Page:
Yad Vashem began the development of an online learning center...

taking questions both from the original material and adding additional material to the Jewish Museum and Tolerance Center.

Where was God during the Holocaust? Could the Holocaust have occurred without Hitler? Why did the Nazis want to kill the Jews? What motivated people to risk their lives to save Jews? 

Beyond the “what, where, and when” of the Holocaust, questions of the “why” and “how” often linger in people’s minds long after they have learned the basic facts regarding the murder of six million Jews. To that end, Yad Vashem, the World Holocaust Remembrance Center, with the support of Genesis Philanthropy Group, has recently established an online resource that addresses many of the most challenging questions of the Holocaust. Titled “The War and the Holocaust. Questions about the Past and the Future,” the site features 15 significant questions about the Holocaust, together with responses on video from leading historians, leaders and religious thinkers.

Frederik Drachinsky, coordinator of educational programs at Yad Vashem’s International School of Holocaust Studies, explains that these questions – and answers – have for many years been an important component of Yad Vashem’s Learning Center at the World Holocaust Remembrance Center in Jerusalem. Yad Vashem gathered the questions and filmed a diverse set of answers from cultural figures, religious leaders and historians. The researchers include Yad Vashem’s leading historians – Professors Israel Gutman, Yehuda Bauer, David Bankier and Dan Michman – as well as Professors Christopher Browning, Raul Hilberg, Omer Bartov, David Engel, Eberhard Jaeckel, Steven Aschheim, George Ben-Shoshan, among others others.

Drachinsky notes that the Learning Center’s setting provides an excellent opportunity for stimulating discussions among educational groups visiting Yad Vashem and touring its various museums and monuments. A central area in the middle of the center enables groups to view and discuss some of these questions through multimedia presentations, guided by trained educators from the International School for Holocaust Studies. An outer circle surrounding the central conference area is fitted with computer terminals and earphones, enabling individual or paired study.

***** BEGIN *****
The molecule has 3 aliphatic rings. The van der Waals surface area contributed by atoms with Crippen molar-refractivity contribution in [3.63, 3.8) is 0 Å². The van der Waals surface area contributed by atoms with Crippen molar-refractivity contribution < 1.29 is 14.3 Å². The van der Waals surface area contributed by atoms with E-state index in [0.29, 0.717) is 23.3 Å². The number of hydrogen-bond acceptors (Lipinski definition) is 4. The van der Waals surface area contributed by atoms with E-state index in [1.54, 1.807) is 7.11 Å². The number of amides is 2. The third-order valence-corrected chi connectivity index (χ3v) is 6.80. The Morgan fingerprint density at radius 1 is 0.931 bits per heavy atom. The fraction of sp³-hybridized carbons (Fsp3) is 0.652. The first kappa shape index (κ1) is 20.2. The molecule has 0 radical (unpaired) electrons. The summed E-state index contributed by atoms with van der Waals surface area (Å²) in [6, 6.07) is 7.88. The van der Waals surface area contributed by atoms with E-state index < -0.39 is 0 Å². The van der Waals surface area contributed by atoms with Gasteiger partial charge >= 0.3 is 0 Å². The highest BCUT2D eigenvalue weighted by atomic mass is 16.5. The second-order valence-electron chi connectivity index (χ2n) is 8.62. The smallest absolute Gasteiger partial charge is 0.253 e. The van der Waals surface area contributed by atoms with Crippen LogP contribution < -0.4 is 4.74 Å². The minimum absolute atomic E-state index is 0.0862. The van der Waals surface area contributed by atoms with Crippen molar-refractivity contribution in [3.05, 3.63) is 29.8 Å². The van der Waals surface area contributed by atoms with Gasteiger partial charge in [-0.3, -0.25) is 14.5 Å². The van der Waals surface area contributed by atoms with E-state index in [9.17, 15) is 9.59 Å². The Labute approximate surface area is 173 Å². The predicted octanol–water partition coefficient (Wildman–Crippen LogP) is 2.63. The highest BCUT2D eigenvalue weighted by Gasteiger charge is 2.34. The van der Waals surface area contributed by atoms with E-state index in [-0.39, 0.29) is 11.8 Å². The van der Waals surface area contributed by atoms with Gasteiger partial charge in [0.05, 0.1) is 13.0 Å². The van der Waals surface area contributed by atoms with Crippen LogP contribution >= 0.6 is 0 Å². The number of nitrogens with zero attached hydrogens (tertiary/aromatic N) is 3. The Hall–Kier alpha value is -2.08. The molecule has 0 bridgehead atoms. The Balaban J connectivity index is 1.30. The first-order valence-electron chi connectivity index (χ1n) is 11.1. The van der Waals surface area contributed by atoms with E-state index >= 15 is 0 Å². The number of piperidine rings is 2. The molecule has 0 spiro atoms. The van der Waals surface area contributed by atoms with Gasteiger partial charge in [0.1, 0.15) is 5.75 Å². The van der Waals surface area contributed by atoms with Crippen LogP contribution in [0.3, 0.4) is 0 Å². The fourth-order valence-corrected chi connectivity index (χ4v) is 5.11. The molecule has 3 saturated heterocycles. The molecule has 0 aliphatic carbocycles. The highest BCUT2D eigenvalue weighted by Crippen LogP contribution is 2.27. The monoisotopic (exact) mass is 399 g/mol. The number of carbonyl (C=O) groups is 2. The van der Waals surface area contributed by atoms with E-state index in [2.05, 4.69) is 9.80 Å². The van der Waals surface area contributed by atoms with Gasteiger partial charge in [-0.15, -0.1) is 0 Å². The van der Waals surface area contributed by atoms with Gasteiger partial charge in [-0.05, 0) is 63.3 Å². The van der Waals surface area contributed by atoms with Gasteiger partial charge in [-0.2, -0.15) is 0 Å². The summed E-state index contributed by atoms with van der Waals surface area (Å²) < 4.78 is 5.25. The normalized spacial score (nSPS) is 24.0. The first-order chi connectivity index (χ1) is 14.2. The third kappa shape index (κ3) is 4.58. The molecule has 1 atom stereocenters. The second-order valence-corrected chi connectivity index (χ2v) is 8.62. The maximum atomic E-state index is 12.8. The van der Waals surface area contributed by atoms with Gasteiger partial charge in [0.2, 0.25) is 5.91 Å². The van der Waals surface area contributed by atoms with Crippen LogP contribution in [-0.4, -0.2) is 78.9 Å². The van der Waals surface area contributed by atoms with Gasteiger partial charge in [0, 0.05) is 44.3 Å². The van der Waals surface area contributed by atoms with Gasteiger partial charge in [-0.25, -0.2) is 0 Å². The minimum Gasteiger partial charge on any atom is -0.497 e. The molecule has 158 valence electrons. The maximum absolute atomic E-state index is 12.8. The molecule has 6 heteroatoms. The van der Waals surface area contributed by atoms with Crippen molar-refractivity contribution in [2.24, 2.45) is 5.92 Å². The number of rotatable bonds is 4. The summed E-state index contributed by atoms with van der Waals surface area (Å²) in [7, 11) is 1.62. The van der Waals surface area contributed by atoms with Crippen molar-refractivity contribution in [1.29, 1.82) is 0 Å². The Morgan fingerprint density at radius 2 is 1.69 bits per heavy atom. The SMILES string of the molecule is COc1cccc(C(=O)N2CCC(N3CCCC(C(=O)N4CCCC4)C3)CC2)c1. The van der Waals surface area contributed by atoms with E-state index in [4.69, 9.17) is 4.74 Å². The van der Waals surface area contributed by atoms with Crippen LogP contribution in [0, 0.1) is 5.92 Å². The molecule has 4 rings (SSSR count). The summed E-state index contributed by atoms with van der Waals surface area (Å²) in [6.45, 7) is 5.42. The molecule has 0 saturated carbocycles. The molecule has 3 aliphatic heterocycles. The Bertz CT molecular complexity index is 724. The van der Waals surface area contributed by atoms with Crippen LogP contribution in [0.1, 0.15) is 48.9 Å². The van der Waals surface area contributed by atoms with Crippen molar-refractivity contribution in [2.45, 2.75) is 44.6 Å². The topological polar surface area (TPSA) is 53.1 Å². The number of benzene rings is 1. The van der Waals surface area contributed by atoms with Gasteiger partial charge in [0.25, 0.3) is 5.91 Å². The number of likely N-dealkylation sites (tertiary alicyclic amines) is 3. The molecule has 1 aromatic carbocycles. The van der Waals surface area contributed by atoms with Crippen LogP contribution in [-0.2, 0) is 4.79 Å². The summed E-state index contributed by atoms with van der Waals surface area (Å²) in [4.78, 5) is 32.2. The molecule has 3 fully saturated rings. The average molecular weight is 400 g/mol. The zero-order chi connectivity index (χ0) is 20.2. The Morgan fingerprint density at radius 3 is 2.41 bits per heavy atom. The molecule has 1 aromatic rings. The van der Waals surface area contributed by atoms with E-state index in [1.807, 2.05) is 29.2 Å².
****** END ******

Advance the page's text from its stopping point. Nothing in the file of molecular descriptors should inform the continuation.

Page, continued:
“People have many questions after they visit Yad Vashem,” says Drachinsky. “Some of these questions are extremely difficult to answer, or it is difficult to find a definitive answer, or the questions may be rhetorical.”

Several years ago, Yad Vashem initiated a project with the Jewish Museum and Tolerance Center in Moscow and developed a learning center in Moscow similar to the one housed in the Jerusalem museum. The center in Moscow incorporated the questions from Yad Vashem and added specific queries that pertained to the Holocaust in the former Soviet Union. Questions such as “What is the reason for the rise of antisemitism in the USSR after the Second World War?” and “How can the trend of suppression of the Holocaust in the Soviet period be explained?” were added to the database, along with video responses from Russian experts.

TWO YEARS AGO, Yad Vashem began the development of an online learning center, taking questions both from the original material and adding the additional material from the Jewish Museum and Tolerance Center. The first five questions and answers were launched in January 2020. In January 2021, a further 10 questions and responses were placed on the site. The development of the online version immediately before the outbreak of the corona pandemic proved especially fortuitous, says Drachinsky, when physical visits to the Yad Vashem Learning Center became impossible.

To date, Yad Vashem has received positive reviews from those who have visited the site. Thousands of people have viewed the content, in addition to the tens of thousands who have viewed the actual physical exhibit at the museum.

The online site features questions and answers in Russian and English. The full text of each response is displayed next to the video clip, and audio text appears in English subtitles as the video is being played. For example, answers to the question as to God’s place during the Holocaust are addressed by Prof. Zvi-Walter Bachrach, historian and Holocaust survivor; Prof. Eliezer Schweid, Israeli scholar, writer and professor of Jewish philosophy; Rabbi Yisrael Meir Lau, former chief rabbi of Israel and Holocaust survivor; Cardinal Jean-Marie Lustiger, former archbishop of Paris and Holocaust survivor; and Rabbi Borukh Gorin, head of the Department of Public Relations of the Federation of Jewish Communities of Russia. Each of the scholars provide short answers from his individual perspective.

Drachinsky says that Yad Vashem is considering plans to increase the number of languages for the website. The site was featured at the Yad Vashem international online conference for Russian educators around the world sponsored by Genesis Philanthropy Group last January. 

“We received many positive responses. It is a very important tool that can help the younger generation navigate the moral and historical legacy of the Holocaust,” says Drachinsky.

“The COVID pandemic has underscored the importance of online resources which are constantly accessible from every corner of the world,” says Genesis Philanthropy Group CEO Marina Yudborovsky. “In these challenging times, the lessons of the Holocaust and the issues it raises are more critical than ever. We are glad to be able to add this component to the framework of our long-term partnership with Yad Vashem.” 

The site is accessible online.